The American crow or Common crow is a large,
chunky, all black bird, about 17 to 21 inches. The
feathers have a glossy shine to them, and in strong sunlight
they can have a purplish hue. They have a large, thick,
black bill, and strong, black legs, and feet. The wings
are broad, and rounded, and they have a short rounded
tail. Their flight is a slow deliberate wing beat.
Both sexes look similar. Young birds look like the adults, but
have blue eyes. Crows are fairly intelligent,
and sometimes mischievous birds, which are very good at
problem solving. They are able to recognize, and
remember individual people, and pick them out of a crowd.
They have a number of calls they use for
communication. Their most notable call is a loud caw
caw, given as they thrust their heads up and down.
Sometimes family members will do coordinated duets. They
are also able to mimic the sounds of other animals. Listen
They range across Canada in summer, and most of
the U.S. all year long. They can be found in woodlands,
river groves, farms, fields, and shores. They do well
around people, and are often found in towns, around parks, cemeteries,
lawns, garbage dumps, and parking lots. They are often
seen in tree tops, on telephone poles, and along
roadsides. Crows are very social birds, and are often
found in large groups, sometimes numbering into the
thousands. In winter communal roosting groups may be in
the millions of birds. Some roosting groups have been
forming in the same areas for hundreds of years. Crows
may establish year round territories for their family, but
will also leave this territory to join with the large groups
for foraging, and roosting. Foraging flocks may post
sentries to watch for and warn the others of
Breeding and Nesting
Most crows do not breed until they are at
least 4 years old. A pair will form a family with young
birds from 5 years back. Both birds in a pair will build
a nest together, often with the help of young from previous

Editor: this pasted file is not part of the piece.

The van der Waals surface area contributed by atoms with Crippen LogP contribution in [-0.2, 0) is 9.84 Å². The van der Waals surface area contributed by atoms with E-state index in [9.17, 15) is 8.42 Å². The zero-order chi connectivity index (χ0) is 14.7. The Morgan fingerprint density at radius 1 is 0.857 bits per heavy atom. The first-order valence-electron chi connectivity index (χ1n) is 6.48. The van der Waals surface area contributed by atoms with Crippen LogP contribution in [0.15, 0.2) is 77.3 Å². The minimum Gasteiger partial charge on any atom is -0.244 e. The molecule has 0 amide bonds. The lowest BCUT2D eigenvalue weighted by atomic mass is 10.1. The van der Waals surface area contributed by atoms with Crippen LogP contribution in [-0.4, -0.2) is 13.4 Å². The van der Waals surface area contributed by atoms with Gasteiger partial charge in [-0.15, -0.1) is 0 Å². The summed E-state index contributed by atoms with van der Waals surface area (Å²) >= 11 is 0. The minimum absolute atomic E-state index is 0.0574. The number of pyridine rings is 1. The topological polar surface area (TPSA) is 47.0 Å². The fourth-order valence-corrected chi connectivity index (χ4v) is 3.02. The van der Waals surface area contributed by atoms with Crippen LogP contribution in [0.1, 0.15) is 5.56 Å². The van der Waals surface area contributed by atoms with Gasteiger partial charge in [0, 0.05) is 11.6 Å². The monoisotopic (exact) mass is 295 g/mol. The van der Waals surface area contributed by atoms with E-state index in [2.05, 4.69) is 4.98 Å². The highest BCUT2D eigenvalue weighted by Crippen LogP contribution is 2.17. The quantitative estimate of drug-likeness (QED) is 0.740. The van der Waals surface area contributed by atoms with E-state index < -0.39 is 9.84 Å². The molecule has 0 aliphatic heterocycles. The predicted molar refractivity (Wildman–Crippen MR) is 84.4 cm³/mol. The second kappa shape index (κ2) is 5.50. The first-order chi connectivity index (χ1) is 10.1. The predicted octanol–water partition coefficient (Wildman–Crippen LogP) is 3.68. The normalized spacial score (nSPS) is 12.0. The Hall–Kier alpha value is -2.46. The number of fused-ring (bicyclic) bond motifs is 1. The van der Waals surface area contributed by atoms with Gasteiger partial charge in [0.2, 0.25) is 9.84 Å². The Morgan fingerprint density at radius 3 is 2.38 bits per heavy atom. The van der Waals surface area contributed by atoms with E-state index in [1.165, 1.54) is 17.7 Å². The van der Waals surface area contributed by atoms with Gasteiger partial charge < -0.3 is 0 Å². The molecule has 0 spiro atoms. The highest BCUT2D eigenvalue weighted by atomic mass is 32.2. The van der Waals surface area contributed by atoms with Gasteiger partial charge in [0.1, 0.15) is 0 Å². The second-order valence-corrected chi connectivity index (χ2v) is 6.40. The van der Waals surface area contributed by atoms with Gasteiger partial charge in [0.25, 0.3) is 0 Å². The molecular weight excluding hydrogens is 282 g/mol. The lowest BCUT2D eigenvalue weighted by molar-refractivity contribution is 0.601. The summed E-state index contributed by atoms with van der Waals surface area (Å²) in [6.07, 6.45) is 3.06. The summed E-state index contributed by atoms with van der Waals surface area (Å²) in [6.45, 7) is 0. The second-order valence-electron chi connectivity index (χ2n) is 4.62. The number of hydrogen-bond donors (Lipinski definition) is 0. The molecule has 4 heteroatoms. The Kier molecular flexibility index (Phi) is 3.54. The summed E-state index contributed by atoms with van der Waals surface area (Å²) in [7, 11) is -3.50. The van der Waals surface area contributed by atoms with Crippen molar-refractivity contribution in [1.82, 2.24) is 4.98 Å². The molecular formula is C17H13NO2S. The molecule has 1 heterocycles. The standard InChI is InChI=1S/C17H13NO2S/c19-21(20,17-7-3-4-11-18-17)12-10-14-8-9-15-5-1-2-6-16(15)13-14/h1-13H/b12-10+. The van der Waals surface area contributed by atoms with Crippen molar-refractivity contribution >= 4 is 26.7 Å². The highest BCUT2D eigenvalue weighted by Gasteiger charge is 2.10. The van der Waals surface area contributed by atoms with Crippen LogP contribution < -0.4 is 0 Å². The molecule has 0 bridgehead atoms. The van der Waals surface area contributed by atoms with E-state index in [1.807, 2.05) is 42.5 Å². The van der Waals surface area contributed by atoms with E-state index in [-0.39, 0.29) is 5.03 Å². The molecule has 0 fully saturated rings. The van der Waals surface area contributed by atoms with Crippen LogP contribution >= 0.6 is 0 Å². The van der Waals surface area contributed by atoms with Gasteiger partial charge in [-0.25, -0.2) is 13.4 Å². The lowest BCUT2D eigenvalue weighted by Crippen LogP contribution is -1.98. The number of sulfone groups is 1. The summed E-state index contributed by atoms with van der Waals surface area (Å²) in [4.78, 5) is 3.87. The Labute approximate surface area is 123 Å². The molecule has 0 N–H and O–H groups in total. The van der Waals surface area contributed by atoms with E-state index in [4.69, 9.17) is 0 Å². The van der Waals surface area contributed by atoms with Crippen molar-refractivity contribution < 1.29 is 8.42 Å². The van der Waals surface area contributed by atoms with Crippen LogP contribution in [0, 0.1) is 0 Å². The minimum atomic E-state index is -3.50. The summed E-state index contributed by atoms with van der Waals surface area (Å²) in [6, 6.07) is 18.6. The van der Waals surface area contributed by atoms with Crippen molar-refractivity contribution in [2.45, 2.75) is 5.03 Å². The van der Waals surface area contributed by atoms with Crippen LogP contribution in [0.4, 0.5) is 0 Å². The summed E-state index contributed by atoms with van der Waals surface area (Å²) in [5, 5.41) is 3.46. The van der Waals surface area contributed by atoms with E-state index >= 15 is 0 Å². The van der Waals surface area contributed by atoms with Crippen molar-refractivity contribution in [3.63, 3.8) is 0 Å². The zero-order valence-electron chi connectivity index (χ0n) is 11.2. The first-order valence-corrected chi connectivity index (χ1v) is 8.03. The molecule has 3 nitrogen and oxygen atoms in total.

years. The nest is a well made bowl of sticks, lined
with pine needles, bark, and animal hair, built in a tree. They
are very aggressive, and will loudly mob any animal that comes
near their nest, often chasing away birds such as hawks.
All members of a family will help defend the territory.
The female will incubate 4 to 6 greenish spotted eggs for
around 18 days, and the young will fledge in around 35 days
after hatching. Previous offspring will often help a pair raise their
young. During breeding season some birds will also join
floater flocks, of up to 50 birds. These flocks have not
been thoroughly studied, but it is thought this gives
individual birds a chance to find a mate while still staying
with their family.
They eat insects, earthworms, seeds, fruit,
small animals, fish, aquatic life, carrion, and garbage.
Most foraging is on the ground, but they often raid garbage
cans. Crows also hunt for mice, frogs, and other small
animals. They sometimes steal food from other
animals. One or more crows may distract the animal so
others can steal the food. They have also been known to
make, and use tools such as a sharpened stick used to probe
for food. They will follow song birds to find their
nest, and eat the eggs and nestlings. Some crows have
developed an interesting technique for cracking nuts.
They will place the nut in traffic. After a car runs
over and cracks the nut they will retrieve it.